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Funny Food Laws

Linda enjoys searching for fascinating travel destinations, seeking relaxation and fun, and (of course) eating great food.


The minute you read something that you can't understand, you can almost be sure that it was drawn up by a lawyer.

— Will Rogers

Laws, rules, and regulations are for the good of society. We certainly benefit from these little reminders; they keep our manners in check, assure order, and provide the framework for a civilized society.

But just for fun (and because I’m the Carb Diva), I scanned the internet for food-related laws that, strange and antiquated as they may sound, are still in effect in the United States. Here are the silliest of the silly.

The 11th hour

The 11th hour

Timing Is Everything

Timing is crucial to so many things in life—proper timing can mean the difference between a good joke and a loud groan (or worse yet, a silent room), a well-cooked hamburger or a lump of charred beef, a raise in pay or a pink-slip.

And, obviously, timing is everything when obeying the laws of the land as these statutes prove.

  • Alabama: It is illegal to sell peanuts in Lee County after sundown on Wednesday.
  • Arkansas: In Little Rock, it is illegal to honk one’s horn at a sandwich shop after 9 p.m.
  • Florida: It is illegal to eat cottage cheese on Sunday after 6 p.m.
  • Kansas: One cannot sell cherry pie ala mode on Sunday.
  • Virginia: Chickens are prohibited from laying eggs before 8 a.m. and after 4 p.m.


In the late 1800s, religious groups across the United States began to speak out on the evils of alcohol and public drunkenness, labeling them a scourge on the population and a threat to our nation. In 1920, Congress ratified the 18th Amendment of the U.S. Constitution which made it illegal to produce, transport or sell alcohol. Rather than eliminate crime and corruption, prohibition led to the bootlegging of alcohol and a rise in organized crime. Thirteen years later Congress ratified the 21st Amendment, which effectively repealed Prohibition.

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This is not to say that the consumption of alcohol is no longer considered a social problem—just look at these laws concerning the consumption and use of alcohol.

  • Missouri: It shall be unlawful to provide beer or other intoxicants to elephants. (Goodness knows how many times this might happen if this law were not on the books!)
  • Alaska: In Fairbanks, it is considered an offense to feed alcoholic beverages to a moose.
  • Illinois: In the Pullman area, it is illegal to drink beer out of a bucket while sitting on the curb.
  • Nebraska: It is illegal for bar owners to sell beer unless they are simultaneously brewing a kettle of soup.
  • Texas: The entire Encyclopedia Britannica is banned in Texas because it contains a formula for making beer at home (does that include the online version as well?).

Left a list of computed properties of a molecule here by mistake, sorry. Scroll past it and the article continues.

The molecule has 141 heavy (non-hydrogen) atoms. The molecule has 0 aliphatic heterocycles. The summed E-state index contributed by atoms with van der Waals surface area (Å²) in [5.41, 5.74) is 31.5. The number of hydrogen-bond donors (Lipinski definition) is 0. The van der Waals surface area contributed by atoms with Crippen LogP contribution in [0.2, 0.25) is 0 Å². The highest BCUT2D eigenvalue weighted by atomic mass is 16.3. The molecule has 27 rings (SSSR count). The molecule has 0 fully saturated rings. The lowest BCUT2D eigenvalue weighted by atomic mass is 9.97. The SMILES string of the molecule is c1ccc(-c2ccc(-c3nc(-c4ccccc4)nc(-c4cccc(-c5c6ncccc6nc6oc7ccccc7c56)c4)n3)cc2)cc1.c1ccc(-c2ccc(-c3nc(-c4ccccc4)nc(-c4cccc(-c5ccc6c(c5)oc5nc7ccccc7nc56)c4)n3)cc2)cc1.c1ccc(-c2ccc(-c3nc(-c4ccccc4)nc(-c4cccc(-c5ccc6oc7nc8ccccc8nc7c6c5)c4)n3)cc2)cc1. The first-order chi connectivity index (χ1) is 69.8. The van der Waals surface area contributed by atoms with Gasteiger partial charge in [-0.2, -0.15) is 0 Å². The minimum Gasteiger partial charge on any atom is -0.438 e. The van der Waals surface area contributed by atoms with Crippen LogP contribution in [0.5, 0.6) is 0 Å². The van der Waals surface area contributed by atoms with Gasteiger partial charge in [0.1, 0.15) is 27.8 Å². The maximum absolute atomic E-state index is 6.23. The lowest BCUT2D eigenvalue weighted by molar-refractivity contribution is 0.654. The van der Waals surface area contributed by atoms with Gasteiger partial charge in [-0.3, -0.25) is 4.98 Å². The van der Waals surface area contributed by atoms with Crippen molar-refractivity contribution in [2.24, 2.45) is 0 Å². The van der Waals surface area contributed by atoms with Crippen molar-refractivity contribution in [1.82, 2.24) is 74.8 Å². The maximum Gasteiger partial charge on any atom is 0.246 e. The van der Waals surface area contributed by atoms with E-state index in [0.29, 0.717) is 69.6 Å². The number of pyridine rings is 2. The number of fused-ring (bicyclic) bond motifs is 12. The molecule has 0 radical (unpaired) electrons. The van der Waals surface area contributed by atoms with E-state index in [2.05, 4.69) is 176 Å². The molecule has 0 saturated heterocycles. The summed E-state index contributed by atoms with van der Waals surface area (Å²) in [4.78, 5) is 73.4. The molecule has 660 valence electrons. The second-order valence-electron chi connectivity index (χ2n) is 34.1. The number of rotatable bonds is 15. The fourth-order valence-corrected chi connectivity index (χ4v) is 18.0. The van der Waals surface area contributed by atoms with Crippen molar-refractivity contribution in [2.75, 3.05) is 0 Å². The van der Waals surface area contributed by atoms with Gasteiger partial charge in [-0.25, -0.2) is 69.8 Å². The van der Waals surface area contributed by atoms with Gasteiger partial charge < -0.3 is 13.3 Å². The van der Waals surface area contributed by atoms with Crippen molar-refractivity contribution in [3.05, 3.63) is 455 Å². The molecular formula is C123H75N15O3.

The People at Fish and Wildlife Are Just Doin' Their Jobs

  • Maryland: It is illegal to mistreat oysters. (No more raw oysters on the half shell?)
  • Tennessee: You can’t shoot any game other than whales from a moving automobile. Also, it is illegal to use a lasso to catch a fish. (Obviously, someone at the Fish and Game Department has a sense of humor).
  • Utah: It is against the law to fish from horseback. (Is it OK if you don't use a lasso? Oops, that's Tennessee.)
  • West Virginia: Roadkill may be taken home for supper. (They told me it was spatchcocked chicken.)

Mind Your Manners

The Emily Post Institute should be pleased that these laws are still in effect.

  • Oklahoma: Taking a bite out of another’s hamburger will not be tolerated.
  • Georgia: In Gainesville, Georgia, it is illegal to eat fried chicken with anything other than your fingers.
  • New Jersey: You may not slurp your soup.

Do We Really Need a Law for This?

  • Alabama: You may not have an ice cream cone in your back pocket at any time.
  • California: It is against the law to open canned goods with a revolver.
  • Rhode Island: It is considered an offense to throw pickle juice on a trolley.

And Finally, One Law That Makes Perfect Sense!

  • Massachusetts: Tomatoes may not be used in the production of clam chowder.

I Saved the Best for Last

  • Connecticut: In order for a pickle to officially be considered a pickle, it must bounce.
  • Oregon: You cannot eat a doughnut and walk backward on a city street.
  • Pennsylvania: It is illegal to sleep on top of a refrigerator outdoors.
  • South Dakota: It is illegal to lie down and fall asleep in a cheese factory.
  • Wisconsin: State law makes it illegal to serve apple pie in public restaurants without cheese.

© 2015 Linda Lum

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